Chapel Hill: Opinion

Dale Coker: Chapel Hill needs connectivity, but for whom?


In the Modern Age, buzz-words have become code to make new agendas seem cool or smart, even when they’re not.

A few years back, the Chapel Hill town manager, through his economic development officer, initiated the Ephesus-Fordham plan and hired engineering consultant Kimley-Horn to conduct a traffic study, which culminated in a 43-page report in 2011, with possible street widenings and extensions for re-developing the district, including “connectivity” in the Village Plaza area along Elliott Road.

Meanwhile, the manager hired another consultant (this time from Texas) to initiate Form-Based Code development as a means to speed up the municipal approval process, because FBC is based only on the form of new, higher-density zoning, with little to no regard for everything else that is already here.

Then, last year, Town Council hastily adopted this recommended code to facilitate 7-story, high-density development throughout Ephesus-Fordham, starting with the Village Plaza Center, and with no adequate consideration for pre-existing, problematic conditions like flooding and traffic.

The town uses hip, cool expressions like “energy efficiency,” “environmentally friendly” and “connectivity” to promote redevelopment. And although it ignored the first of these expressions in green lighting the Ephesus-Fordham re-zoning, it has facilitated connectivity in spades, thanks to its interpretation of the Kimley-Horn report.

When most people consider the term connectivity, they no doubt imagine improved openness, inclusion and accessibility for all: that we will become better connected.

When you, however, consider what the E-F plan requires of East West Partners – in their soon to be deployed Village Plaza Apartments – as well as any subsequent Village Plaza developer, you will come to know a different, more exclusive, less public-oriented kind of connectivity being brought to the traffic patterns along Elliott Road, Franklin Street and Fordham Boulevard.

The E-F plan shows three new unnamed street segments within the Village Plaza redevelopment which I will call “Staples Street,” “Red Hot and Blue Boulevard” and “The Burger King Connector” (BKC). Please note that Staples Street and the Burger King Connector appear as one through-road in plan drawings.

These three segments converge behind the proposed Village Plaza Apartments parking deck and its 463 parking spaces. While Red Hot and Blue Boulevard and Staples Street offer sensible, centrally located vehicular passageways, the Burger King Connector imposes itself onto Elliott Road at a location of questionable sight-distance and unreasonably close proximity to Fordham Boulevard, with the potential for 1,000-plus new daily vehicle trips generated by the apartments alone, and many thousands more with a fully redeveloped Village Plaza.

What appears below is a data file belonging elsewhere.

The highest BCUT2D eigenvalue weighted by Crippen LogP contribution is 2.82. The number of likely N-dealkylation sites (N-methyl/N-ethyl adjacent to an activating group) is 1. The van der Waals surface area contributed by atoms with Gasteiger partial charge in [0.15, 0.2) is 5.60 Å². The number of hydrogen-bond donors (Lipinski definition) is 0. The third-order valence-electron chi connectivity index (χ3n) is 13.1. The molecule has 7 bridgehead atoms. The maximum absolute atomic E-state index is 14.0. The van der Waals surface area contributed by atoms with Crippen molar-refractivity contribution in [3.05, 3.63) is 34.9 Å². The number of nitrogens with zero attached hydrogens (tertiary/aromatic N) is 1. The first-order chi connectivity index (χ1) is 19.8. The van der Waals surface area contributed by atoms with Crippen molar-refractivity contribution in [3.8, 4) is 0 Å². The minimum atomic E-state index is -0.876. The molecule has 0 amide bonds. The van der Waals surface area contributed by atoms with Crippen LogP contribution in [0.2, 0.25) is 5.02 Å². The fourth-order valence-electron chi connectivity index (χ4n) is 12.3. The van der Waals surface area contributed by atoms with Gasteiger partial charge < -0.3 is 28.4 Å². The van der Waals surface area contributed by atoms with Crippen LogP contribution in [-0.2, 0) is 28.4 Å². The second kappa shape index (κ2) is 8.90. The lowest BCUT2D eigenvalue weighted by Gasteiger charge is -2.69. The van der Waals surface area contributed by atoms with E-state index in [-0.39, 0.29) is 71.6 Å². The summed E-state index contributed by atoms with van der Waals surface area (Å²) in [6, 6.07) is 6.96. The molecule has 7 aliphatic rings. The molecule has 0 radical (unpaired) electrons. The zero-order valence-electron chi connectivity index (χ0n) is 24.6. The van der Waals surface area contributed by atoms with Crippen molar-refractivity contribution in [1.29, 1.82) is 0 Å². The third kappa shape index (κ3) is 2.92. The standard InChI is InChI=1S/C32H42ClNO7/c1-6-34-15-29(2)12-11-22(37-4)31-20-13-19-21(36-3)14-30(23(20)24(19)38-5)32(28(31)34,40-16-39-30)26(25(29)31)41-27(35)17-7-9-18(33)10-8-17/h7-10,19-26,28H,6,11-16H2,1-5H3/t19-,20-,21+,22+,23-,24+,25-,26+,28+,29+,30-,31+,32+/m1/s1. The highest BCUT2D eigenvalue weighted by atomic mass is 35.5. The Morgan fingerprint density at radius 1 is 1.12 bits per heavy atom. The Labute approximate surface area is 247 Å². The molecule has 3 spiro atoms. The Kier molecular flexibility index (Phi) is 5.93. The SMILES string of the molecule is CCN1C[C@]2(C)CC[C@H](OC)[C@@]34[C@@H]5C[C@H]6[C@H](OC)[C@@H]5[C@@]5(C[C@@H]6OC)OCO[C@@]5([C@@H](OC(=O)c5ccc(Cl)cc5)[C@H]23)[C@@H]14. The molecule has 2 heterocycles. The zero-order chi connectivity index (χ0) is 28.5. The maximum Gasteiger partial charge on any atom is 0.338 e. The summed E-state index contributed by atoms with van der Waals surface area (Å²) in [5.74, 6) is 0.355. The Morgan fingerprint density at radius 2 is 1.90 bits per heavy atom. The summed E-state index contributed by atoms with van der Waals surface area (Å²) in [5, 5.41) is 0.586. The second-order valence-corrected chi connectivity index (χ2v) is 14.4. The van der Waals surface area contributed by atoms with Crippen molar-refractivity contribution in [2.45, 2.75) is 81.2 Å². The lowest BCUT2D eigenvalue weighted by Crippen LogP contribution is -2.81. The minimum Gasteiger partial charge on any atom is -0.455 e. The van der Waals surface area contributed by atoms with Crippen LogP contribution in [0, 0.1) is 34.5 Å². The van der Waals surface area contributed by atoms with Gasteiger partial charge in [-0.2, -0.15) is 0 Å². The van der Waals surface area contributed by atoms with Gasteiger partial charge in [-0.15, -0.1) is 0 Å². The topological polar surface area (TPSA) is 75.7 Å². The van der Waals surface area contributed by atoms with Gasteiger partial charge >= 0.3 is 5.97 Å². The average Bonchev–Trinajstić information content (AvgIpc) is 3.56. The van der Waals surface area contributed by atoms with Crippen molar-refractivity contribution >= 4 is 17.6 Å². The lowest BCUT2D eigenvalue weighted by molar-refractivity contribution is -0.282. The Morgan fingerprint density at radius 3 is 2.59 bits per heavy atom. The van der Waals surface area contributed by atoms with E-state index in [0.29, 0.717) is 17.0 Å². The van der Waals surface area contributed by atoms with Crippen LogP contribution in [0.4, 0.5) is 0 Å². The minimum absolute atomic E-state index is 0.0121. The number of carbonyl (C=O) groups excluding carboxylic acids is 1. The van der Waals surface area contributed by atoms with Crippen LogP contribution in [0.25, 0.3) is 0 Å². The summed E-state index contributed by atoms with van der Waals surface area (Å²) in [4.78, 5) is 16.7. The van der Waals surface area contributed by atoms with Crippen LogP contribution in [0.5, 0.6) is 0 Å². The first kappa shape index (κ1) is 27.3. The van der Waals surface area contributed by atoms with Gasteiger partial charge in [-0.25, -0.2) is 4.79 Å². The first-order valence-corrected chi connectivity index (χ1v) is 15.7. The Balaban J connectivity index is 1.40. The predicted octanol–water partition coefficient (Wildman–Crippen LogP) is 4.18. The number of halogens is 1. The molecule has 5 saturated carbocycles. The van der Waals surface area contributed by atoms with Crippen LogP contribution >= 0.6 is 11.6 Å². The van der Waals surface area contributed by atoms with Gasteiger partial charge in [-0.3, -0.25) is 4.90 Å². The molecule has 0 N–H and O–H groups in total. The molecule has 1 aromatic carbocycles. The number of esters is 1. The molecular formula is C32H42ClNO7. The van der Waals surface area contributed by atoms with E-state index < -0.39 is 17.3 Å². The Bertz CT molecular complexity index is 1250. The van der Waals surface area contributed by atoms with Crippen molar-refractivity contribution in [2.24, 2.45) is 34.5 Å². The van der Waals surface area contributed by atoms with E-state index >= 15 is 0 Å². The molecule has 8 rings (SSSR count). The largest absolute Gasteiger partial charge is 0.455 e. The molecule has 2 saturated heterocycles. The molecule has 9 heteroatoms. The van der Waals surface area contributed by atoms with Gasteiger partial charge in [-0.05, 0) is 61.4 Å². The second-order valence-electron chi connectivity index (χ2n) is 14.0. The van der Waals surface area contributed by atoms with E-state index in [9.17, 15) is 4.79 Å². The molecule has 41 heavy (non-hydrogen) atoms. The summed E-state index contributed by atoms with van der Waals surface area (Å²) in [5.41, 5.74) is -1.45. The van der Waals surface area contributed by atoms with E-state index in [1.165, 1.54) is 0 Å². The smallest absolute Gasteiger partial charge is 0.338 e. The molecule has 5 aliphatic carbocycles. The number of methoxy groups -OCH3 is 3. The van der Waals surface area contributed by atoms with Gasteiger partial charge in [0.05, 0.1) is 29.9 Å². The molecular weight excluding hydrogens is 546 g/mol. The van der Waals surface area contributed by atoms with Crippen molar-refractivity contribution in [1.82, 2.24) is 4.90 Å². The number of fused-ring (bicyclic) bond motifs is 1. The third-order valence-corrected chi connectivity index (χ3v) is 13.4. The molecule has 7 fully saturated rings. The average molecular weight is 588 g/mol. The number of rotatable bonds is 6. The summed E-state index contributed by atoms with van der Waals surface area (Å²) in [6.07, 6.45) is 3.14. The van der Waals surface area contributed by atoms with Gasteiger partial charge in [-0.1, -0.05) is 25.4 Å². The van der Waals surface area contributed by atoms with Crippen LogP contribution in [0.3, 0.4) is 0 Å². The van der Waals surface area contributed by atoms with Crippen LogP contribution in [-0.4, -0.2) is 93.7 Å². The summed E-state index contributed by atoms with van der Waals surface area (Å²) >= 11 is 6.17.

So why would any potential Village Plaza re-developer accept the town’s connectivity requirements to place its traffic in such a problematic, unacceptable and potentially dangerous location? Could it be that developers assume the BKC will be so onerous to the existing stop sign controlled curb connection that the town will need to install a new traffic signal to manage traffic brought by their projects to this location?

And why would proposed Village Plaza re-developers want a traffic signal at Burger King/Elliott? Maybe because a BKC/Elliott traffic signal will provide future Village Plaza residents and customers exclusive access to Elliott at this near proximity to Fordham, even while it imposes a significant disruption to the rest of Elliott/Fordham traffic?

I petitioned the town to remove the BKC. On Jan. 14, a town engineer responded stating that adequate sight distance exists at the proposed BKC/Elliott intersection, if considered at the posted speed limit of 25 mph (it is more likely many vehicles travel at speeds of 35-plus mph), and that the town might consider installing a median in Elliott Road to prevent left turns onto it from the proposed BKC, which, ironically will also prevent left turns into Village Plaza at this location – a real blow to the town’s stated connectivity goals.

The engineer’s letter also states there is but 348 feet to the Elliott/Fordham vehicle stop bar from the BKC/Elliott intersection and that 500 feet is the minimum allowable distance between traffic signals (greater distances are desirable), but that the town had the “flexibility” to consider a traffic signal when safety becomes an issue.

Safety is an issue, but so is access to travelways. Exclusive access to Elliott Road is the only reason to introduce a signalized Burger King Connector, and the proposed Village Plaza re-developments are its only logical beneficiary(s), while this poorly conceived potential signal/intersection will become a huge negative impediment to all others using these existing neighborhood streets.

Tell the Town Council and Manager Roger Stancil to remove the Burger King Connector from the Village Plaza redevelopment plan and the Ephesus-Fordham district. As responsible citizens, we must give lucid discussion to what “connectivity” really means.

Dale Coker lives in Chapel Hill.